Kenny – Games, particularly Media Molecule’s games, are a chaotic and confusing mess until they are almost finished so, unless a composer has a serious amount of run-up time to get their head around a project, it’s best if they get their direction from me rather than trying to read it from the game. We were seriously short on time with Tearaway by the time Brian got involved, so it actually suited me to give him the explicit information and stimulus I wanted him to have when I thought it was best for him to have it. In that regard, Brian being on the other side of the planet was really useful!
Brian – Haha, yes I was like the race horse with blinders, on a steady diet of breadcrumbs of info J, but it did work to our advantage! Though I usually like to do my own play-throughs, as previously mentioned before, Kenny was such a great communicator that I was quickly able to get context and intent and come up with ideas that worked. I am actually still amazed when I now play the game and how great the flow of the music and pacing worked out.
Another interesting fact was that early in the process we both realized that in our own ways we were both somewhat obsessive perfectionists (something that could have gone terribly wrong had we been difficult characters) but at the same time we also did not take ourselves too seriously. So we were able to quickly bounce ideas back and forth objectively and let the inspiration happen without the usual stress that the other person would not get it or somehow settle for just something mediocre. This ended up being one of my best collaboration experiences ever and we had not even met in person yet!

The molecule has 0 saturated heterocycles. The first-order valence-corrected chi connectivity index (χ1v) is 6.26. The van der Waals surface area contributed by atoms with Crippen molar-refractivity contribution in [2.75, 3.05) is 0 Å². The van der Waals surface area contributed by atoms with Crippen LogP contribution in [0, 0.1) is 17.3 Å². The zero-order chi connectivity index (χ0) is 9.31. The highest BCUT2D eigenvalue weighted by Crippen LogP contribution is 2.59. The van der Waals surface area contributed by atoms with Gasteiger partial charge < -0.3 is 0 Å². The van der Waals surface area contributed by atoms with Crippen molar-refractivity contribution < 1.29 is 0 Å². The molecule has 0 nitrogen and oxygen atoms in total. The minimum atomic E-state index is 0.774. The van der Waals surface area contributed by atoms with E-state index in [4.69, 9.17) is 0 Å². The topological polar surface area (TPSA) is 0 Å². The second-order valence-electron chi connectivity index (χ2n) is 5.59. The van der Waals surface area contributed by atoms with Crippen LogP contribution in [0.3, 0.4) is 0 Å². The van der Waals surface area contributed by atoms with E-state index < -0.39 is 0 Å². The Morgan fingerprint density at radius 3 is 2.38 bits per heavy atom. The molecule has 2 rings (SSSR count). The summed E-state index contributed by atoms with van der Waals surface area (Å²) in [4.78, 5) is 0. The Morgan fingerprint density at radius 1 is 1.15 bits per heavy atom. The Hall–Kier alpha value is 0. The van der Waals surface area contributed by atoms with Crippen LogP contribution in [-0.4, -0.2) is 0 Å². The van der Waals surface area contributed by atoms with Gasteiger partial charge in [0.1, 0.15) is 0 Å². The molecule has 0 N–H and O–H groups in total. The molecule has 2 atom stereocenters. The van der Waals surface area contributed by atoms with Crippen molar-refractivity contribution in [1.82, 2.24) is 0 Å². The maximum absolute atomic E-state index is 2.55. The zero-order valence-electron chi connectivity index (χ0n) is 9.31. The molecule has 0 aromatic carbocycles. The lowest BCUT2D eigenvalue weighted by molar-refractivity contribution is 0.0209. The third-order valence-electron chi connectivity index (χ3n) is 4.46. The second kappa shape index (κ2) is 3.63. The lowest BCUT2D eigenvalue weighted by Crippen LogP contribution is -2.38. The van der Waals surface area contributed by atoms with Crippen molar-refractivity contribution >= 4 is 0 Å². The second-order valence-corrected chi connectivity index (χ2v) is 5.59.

Kenny – When we did meet each other for the first time, face to face, at our wrap party, it really weirded us both out because we were so used to staring at each other on webcam over Skype! He was taller than I expected and seeing the side of his head was novel! Hrm, sounds a bit like an internet dating experience…
The music that has been birthed by your relationship has become quite iconic amongst fans of the game, however many would like to know the answer to one question – what is your favourite track from Tearaway’s soundtrack?